Dodge It is first come, first serve. It’s difficult because the first come first serve process goes back to 20 years of letters from women in prison asking to come to Crossroads, and now some of these women are finally being released.
Duthrie: How did you get involved in the prisoner reentry community? What was your motivation?
Dodge My bachelors degree is in education. I was a teacher for 12 years. On a personal level, my brother was in and out of jail and prison. When he was serious about making a decision to change his life, I did more than just visit him and buy him cigarettes. I looked into what resources were available. What I found was a tremendous amount of judgment. They looked at a person’s history, not on how they wanted to change and what their hopes and dream were. I was terribly frustrated with the process because I knew there was a change in my brother but I knew it was different this time. It was out of this experience that I wanted to work with reentry, and be the contradiction to everyone by believing in their hopes and dreams. Believing that change is possible.
Duthrie: We do face a lot of those social stigmas as well here in Connecticut. When you’re working with the women, how important is it to develop a personal relationship?
Dodge We’re a small agency. We’re basically working with 12 women in the primary program. They can’t fall through the cracks. We treat women as women. We don’t work with murderers, prostitutes, burglars, felons, whatever label you want to put on a person. We work with women. It’s that mentality that makes a tremendous difference. We create family for women so they can see the choices in life. It’s one thing to tell them what to do, but another thing for them to see their options. That’s what makes the difference with our program.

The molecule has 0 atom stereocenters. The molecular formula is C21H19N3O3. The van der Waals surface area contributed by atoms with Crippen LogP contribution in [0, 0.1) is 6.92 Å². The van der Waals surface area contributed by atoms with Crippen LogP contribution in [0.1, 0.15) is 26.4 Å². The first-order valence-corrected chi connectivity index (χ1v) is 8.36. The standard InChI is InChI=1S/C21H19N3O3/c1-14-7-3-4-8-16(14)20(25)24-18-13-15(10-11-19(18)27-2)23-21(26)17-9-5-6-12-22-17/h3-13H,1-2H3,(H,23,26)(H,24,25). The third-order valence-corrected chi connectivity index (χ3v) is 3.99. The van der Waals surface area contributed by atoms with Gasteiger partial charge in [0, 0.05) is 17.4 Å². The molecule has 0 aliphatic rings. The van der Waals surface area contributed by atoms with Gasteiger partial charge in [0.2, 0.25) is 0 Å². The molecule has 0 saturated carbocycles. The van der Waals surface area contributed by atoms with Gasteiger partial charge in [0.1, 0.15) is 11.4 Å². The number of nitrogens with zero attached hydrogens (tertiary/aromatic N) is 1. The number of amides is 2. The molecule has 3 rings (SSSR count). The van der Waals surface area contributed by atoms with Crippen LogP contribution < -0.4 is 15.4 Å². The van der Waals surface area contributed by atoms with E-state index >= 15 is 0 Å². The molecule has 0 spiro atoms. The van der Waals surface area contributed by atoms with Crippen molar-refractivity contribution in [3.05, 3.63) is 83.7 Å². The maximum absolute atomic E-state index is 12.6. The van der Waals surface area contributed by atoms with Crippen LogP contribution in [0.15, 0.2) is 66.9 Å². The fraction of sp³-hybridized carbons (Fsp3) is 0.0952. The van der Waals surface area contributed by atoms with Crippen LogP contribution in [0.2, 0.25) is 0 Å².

We walk a fine line between being compassionate and empathetic. Definitely the majority of women are from a lower socio-economic status. It’s simply taking time with a person. It’s those small steps. How to get to point A to point B. Because a person’s an adult, we make assumptions. It’s taking the time to make sure a person knows how to go about doing everything. How do you make dinner? How do you clean the house? Many of these women didn’t get that type of training growing up.
Duthrie: Some people seem to develop a prison mindset after years of incarceration. What is the reward when you see women coming out and changing their mindset?
Dodge I disagree with that statement. I think that’s the image that the media puts out there, not that there’s an element of it. My experience working with the women going inside the prison and getting to know them-- anyone of us could be in their situation. Yes, there is an element of standing off and not being taken advantage of. But the images being portrayed in the media is not what I find when I go in the prisons. We work strongly on changing that image. That doesn’t mean that there isn’t verbal violence or difficulties, there definitely are. But what I’ve found going in the prisons is women no different than myself. Had I been in the same circumstances, I can’t say that I would not have made the same choices they’ve made.
Duthrie: If you had a word to say to our readership out here in Connecticut, what would it be?
Dodge I say this all the time that people give me so much credit. I think it’s misguided. I don’t think I’m doing anything exceptional or out of the ordinary. Granted it’s not always an easy situation to be in. We all want a place to live. We all want someone to care about us. We want an opportunity to work; we want an opportunity to go to school. The work I do is not exceptional. If it seems that way, it’s because not enough people are doing it.
When people perceive the police acting in an unfair and biased manner, they will tend to have less trust in police.